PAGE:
It’s hard for a vegan to find a wine to love. Wineries aren’t required to disclose farming or winemaking processes or ingredients on their labels, and vegan certification programs for wine are scant. Vegan-friendly wines do exist, but they’re not easy to discover.
General advice is likewise spotty. Many articles about vegan wine offer inaccurate or contradictory information. For example, this article from PETA says wineries commonly use blood and crustacean shells in processing, but those products have been banned for years. A story in The Washington Post states all kosher wines are vegan, but that’s refuted by this article from retailer Kosherwine.com. A recent piece in Thrillist advises vegans to choose natural wines because they’re free of additives, but additive-free doesn’t necessarily mean vegan.
Another problem is that much of the advice is aimed at dietary vegans. But veganism isn’t a unified philosophy, it’s a spectrum of choices and behaviors. Details about ingredients may not satisfy someone concerned about the full moral contours of human engagement with other animals — whether a horse plowed the vine row, whether cow manure fed the soil.
The quest for vegan wine must start in the vineyard.
Old MacDonald had a (wine) farm
Wine growing evolved over millennia within the ecosystem of the mixed-used farm. Picture the Cistercians tending their French vines surrounded by acres of vegetable gardens, cereal grains, orchards, and pastures of grazing livestock.
Animal labor and animal byproducts have long been used in wine growing:
- Sheep and goats for brush control.
- Poultry for insect control and soil aeration.
- Animal manures and manure teas for fertilizing.
- Bone, blood, or fish meal for soil.
- Draft animals like horses for plowing.
- Raptors for rodent and bird management.
- Bees for pollinating cover crops and for honey and wax production.
Animals are in fact definitional to biodynamics, viewed as critical elements of a farm’s nutrient cycle. Two biodynamic soil treatments commonly used in wine growing are made from cow manure and cow horn.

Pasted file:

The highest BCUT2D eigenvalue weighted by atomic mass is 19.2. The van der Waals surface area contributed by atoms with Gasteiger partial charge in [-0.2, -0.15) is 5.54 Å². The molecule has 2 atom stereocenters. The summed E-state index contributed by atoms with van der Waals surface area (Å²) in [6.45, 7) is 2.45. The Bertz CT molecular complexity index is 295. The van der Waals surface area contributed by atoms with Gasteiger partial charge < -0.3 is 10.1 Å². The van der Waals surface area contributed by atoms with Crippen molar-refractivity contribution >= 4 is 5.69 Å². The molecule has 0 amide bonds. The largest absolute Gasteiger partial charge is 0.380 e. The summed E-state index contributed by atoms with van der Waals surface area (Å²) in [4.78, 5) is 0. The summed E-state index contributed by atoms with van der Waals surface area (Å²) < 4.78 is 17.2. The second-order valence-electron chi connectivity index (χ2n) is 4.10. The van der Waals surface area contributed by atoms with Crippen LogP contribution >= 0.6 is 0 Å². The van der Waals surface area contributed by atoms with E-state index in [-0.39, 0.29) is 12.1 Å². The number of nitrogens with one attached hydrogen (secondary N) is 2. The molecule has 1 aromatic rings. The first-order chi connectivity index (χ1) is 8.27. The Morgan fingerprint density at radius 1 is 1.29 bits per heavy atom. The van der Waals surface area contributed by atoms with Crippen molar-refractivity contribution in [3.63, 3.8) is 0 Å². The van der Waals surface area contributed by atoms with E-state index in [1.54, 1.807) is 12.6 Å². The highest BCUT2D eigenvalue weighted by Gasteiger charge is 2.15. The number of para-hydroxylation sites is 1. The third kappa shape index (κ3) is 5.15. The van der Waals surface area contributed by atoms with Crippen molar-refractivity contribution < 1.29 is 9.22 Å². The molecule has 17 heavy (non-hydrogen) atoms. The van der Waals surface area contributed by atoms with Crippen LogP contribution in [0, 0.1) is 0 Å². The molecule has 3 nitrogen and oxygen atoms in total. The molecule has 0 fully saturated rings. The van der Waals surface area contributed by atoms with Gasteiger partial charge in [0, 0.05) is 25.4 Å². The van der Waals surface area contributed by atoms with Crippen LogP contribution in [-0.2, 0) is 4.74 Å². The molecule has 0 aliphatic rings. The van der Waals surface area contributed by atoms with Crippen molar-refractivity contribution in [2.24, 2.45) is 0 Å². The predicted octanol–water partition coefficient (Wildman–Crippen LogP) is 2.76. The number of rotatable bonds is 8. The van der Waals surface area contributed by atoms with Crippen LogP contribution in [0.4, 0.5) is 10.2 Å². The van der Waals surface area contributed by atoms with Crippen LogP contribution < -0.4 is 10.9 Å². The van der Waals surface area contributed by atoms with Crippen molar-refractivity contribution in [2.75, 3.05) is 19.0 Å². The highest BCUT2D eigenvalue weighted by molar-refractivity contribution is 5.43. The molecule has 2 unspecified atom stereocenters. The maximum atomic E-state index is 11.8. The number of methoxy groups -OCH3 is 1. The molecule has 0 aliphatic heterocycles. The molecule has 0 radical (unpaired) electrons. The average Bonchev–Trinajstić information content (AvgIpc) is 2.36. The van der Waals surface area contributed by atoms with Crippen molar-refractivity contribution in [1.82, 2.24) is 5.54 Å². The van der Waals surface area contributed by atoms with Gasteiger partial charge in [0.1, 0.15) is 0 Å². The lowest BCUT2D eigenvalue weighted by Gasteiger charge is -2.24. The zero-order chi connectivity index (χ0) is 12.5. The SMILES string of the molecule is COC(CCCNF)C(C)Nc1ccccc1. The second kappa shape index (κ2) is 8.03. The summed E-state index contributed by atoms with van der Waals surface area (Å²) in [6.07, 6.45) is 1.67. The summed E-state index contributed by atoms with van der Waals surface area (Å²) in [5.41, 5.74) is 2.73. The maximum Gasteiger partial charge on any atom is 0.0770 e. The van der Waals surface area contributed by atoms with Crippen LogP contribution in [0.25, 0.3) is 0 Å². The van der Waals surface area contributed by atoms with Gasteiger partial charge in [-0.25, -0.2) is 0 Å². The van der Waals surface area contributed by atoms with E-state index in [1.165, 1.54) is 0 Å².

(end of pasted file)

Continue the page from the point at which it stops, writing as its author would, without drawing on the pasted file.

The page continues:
Also, nearly all wine growers use pesticides in some form. Such substances may be certified organic or synthetic, but the result is the same: dead bugs.
Animal byproducts in the winery
In the winery, the factors are no less complex.
One example is beeswax, often used to line amphorae, or qvevri, a type of large clay fermentation vessel dating back 5,000 years. Joško Gravner, a natural winemaker in Friuli, uses beeswax in his terracotta vessels. That means his wines, though natural, may not pass muster with vegans.
Animal byproducts may also be used to clarify wine, a process called fining. Fining agents bind to small particles and precipitate them out. While they’re applied in small quantities, and in theory don’t remain in the wine, their use is likely disqualifying.
- Casein, potassium caseinate, from milk.
- Butterfat, usually a mix of milk and cream, to remove cork taint.
- Albumin, from dried egg white.
- Isinglass, a collagen sourced from the swim bladder of sturgeon, cod, hake, or other fish.
- Gelatin, sourced from the skin and other tissues of animals, often pigs.
Organic wines may use animal agents provided they’re on the national organic standards list and are also certified organic, such as albumin sourced from certified organic eggs.
Non-animal substitutes exist and are widely used, but nevertheless, animal-derived materials persist throughout the winemaking world, especially in regions where they have a long tradition. Egg white fining has a long history in Bordeaux, for example, and is still used by some wineries that otherwise take a natural, hands-off approach, eschewing other interventions and additives.
Considering the trade-offs
It’s certainly possible to omit all animal involvement from vineyard to wine glass. The approach generally requires more human labor in the field and careful choice of processes and treatments in the winery.
But you can also imagine another, more cynical option. Consider a producer who farms with industrial machinery and uses only synthetic pesticides, fertilizers, and processing agents. The results may technically be vegan, and even be labeled as such, but they’re also anathema to the ecologically-minded.
The takeaway is this: Ecologically sensitive farming does not necessarily mean vegan; vegan does not necessarily mean ecologically sensitive farming.
What’s a vegan wine lover to do?
First, check a wine’s back label. Producers that have gone to the effort of making a vegan wine may proudly say so there. Also look for the word unfined, although, as noted above, that may not guarantee a fully vegan product.
Consumers may also want to check the winery’s website. The brave may even try rooting around in its trade and media section; look for documents called technical sheets or sell sheets. They’re aimed at wine professionals and often contain detailed information about how a specific wine was produced. Keep in mind that wines may be accidentally vegan: free of all animal byproducts and labor, just not described or marketed that way.
Another resource for Americans is the consumer-focused website barnivore.com, which lists about 5,000 vegan wines and their producers. The caveat is that the information is self-reported, and some of it’s outdated.
Failing the above, pick up the phone. Most wineries will be happy to talk about their process and philosophy — especially if it means finding a new wine lover to please.